Paired, Gold: Felix Gonzalez-Torres and Roni Horn
Paired, Gold: Felix Gonzalez-Torres and Roni Horn
October 2, 2009–January 6, 2010
On October 2, the Solomon R. Guggenheim Museum opened Paired, Gold: Felix Gonzalez-Torres and Roni Horn, an exhibition that brings together two important works from the permanent collection for the first time and illuminates the profound artistic connection between Felix Gonzalez-Torres (b. 1957, Guáimaro, Cuba; d. 1996, Miami) and Roni Horn (b. 1955, New York).
Suspended from the ceiling, “Untitled” (Golden) (1995) by Gonzalez-Torres is a shimmering curtain of golden beads and acts as a site of passage, opening onto Horn’s delicate, gold floor piece Gold Field (1980–82). Organized by Nancy Spector, Chief Curator with Lauren Hinkson, Assistant Curator for Collections, Paired, Gold is on view through January 6, 2010.
In 2008, the Guggenheim Museum acquired “Untitled” (Golden) through a joint purchase with the Art Institute of Chicago and the San Francisco Museum of Modern Art. One of his lustrous beaded curtains, which are used as room dividers or suspended in doorways through which the viewer must pass, the work consists of rows of faux-gilded beads that compose a luminous membrane, at once transparent and emphatically tactile. Like Gonzalez-Torres’s candy spills, the curtain invites interaction, and, in the spirit of his illuminated light-strings, it evokes a sense of festivity.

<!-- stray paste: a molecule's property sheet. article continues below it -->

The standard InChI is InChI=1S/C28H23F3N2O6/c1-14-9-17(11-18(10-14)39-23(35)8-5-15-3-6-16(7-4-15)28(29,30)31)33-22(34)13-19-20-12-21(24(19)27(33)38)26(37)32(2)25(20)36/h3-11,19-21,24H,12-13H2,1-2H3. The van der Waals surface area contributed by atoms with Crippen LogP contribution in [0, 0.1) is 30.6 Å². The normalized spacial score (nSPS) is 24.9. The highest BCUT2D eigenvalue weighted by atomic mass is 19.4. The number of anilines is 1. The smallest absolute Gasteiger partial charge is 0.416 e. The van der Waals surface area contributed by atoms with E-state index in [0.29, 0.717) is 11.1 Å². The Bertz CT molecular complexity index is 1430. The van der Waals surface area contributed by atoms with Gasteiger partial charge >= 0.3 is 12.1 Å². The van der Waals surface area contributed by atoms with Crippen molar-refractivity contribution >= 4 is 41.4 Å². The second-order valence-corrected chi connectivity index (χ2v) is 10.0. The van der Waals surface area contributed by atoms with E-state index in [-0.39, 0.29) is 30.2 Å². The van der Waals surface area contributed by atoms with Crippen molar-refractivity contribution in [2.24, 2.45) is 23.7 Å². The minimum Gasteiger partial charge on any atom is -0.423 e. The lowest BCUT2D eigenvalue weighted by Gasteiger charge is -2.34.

Measuring just over one-one hundredth of a millimeter in depth, Roni Horn’s rectangular sheet of pure, annealed gold is a nearly volumeless sculpture. Yet, laid directly on the floor without a pedestal, it is in fact not so much a sculpture as the material of gold itself—“the simple physical reality,” in the artist’s words. Encountered together in the exhibition, the paired works reflect a critical engagement with the legacy of Minimalism and the emotive possibilities of form. The fragile beauty of the works suspends commonplace meanings attached to gold as a source of wealth and extravagance, inviting instead a kind of poetic reverie on its materiality and symbolic resonance.
Paired, Gold represents the aesthetic dialogue between Gonzalez-Torres and Horn as embodied in an exchange of gold, a reciprocal gift between the two artists that resonates with the poetry of their respective projects. In 1990 Gonzalez-Torres visited Horn’s solo exhibition at the Museum of Contemporary Art in Los Angeles, where he first encountered Forms from the Gold Field (1980–82), in which Horn compressed two pounds of pure gold into a luminous rectangular mat. After meeting Horn three years later, Gonzalez-Torres received a square of gold foil in the mail from her as a symbol of their new friendship and shared sensibilities. He was so inspired by the generosity of her gesture and the expansiveness of her subtle work that he fashioned his own “gold field” in her honor: “Untitled” (Placebo – Landscape – for Roni) (1993), an endlessly replaceable candy spill of gold cellophane–wrapped sweets.
About Felix Gonzalez-Torres